During the mid-1900s, numerous chemicals were evaluated for their potential use in preventing wildlife damage to agriculture, property and natural resources. These historical studies provide valuable information for today's experts involved in environmental risk management and the development of safe, effective and socially responsible damage management tools.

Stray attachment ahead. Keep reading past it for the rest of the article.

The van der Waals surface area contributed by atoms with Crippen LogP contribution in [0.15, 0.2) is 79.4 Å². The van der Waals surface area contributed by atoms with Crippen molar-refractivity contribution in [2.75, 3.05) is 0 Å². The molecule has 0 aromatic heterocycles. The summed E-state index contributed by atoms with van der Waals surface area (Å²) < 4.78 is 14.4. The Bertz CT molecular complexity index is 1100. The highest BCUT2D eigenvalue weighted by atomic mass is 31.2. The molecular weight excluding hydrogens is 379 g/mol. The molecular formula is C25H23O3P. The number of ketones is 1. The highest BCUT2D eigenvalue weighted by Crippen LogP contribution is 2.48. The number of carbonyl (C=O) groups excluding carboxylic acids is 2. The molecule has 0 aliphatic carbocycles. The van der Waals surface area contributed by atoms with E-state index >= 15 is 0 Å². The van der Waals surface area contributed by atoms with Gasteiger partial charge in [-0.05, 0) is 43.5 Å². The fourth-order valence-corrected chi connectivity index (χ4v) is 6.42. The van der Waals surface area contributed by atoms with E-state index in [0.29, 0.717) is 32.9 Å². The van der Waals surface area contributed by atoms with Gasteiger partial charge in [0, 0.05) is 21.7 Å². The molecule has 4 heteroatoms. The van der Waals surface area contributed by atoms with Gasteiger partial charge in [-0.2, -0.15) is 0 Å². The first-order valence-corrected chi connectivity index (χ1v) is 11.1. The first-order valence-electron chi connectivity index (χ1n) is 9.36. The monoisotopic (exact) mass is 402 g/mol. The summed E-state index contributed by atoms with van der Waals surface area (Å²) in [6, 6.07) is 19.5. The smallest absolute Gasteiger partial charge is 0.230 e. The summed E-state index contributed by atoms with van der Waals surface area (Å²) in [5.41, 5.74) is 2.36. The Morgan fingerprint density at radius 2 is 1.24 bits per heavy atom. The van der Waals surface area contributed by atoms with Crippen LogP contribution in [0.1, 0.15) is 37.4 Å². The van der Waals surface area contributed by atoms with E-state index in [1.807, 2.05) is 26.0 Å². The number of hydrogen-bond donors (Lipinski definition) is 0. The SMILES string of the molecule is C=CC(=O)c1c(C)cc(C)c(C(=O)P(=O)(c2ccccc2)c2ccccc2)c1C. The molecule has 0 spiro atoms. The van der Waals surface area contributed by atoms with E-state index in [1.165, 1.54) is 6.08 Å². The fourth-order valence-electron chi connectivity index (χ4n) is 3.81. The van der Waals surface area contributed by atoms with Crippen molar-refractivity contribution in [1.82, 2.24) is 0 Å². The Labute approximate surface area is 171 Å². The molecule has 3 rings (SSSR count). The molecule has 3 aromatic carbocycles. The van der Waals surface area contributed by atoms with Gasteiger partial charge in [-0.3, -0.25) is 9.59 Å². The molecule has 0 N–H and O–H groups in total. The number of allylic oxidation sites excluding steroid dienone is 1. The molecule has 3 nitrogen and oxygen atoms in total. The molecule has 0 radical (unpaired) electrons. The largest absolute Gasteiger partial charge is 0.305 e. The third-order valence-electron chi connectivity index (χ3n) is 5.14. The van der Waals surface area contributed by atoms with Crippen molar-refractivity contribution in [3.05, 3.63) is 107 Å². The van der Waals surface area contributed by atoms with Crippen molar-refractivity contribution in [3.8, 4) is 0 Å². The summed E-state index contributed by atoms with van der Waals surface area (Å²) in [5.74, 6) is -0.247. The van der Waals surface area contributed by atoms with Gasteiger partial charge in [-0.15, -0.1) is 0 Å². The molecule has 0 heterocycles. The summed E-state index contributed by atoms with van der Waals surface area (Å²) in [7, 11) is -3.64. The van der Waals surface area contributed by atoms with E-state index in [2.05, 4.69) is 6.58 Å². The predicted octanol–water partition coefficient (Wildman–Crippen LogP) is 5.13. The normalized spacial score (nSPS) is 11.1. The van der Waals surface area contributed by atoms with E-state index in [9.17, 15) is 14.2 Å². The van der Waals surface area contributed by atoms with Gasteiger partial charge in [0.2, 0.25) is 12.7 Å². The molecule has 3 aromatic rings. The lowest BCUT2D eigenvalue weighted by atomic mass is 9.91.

The National Wildlife Research Center “Chemical Effects Database” contains approximately 11,000 published bioassay records and data for over 2,000 chemicals analyzed and evaluated for toxicity to animals and plants, repellency, immobilization, and reproductive inhibition. Studies were conducted from 1943 to 1987 by the U.S. Department of Agriculture's Denver Wildlife Research Center, its predecessor the Denver Wildlife Research Laboratory, and by the U.S. Geological Survey's Patuxent Wildlife Research Center (formerly part of the U.S. Fish and Wildlife Service). The database may be searched by species, chemical and other parameters. These data are of particular interest to risk assessors and research scientists studying chemical impacts on wildlife and plants.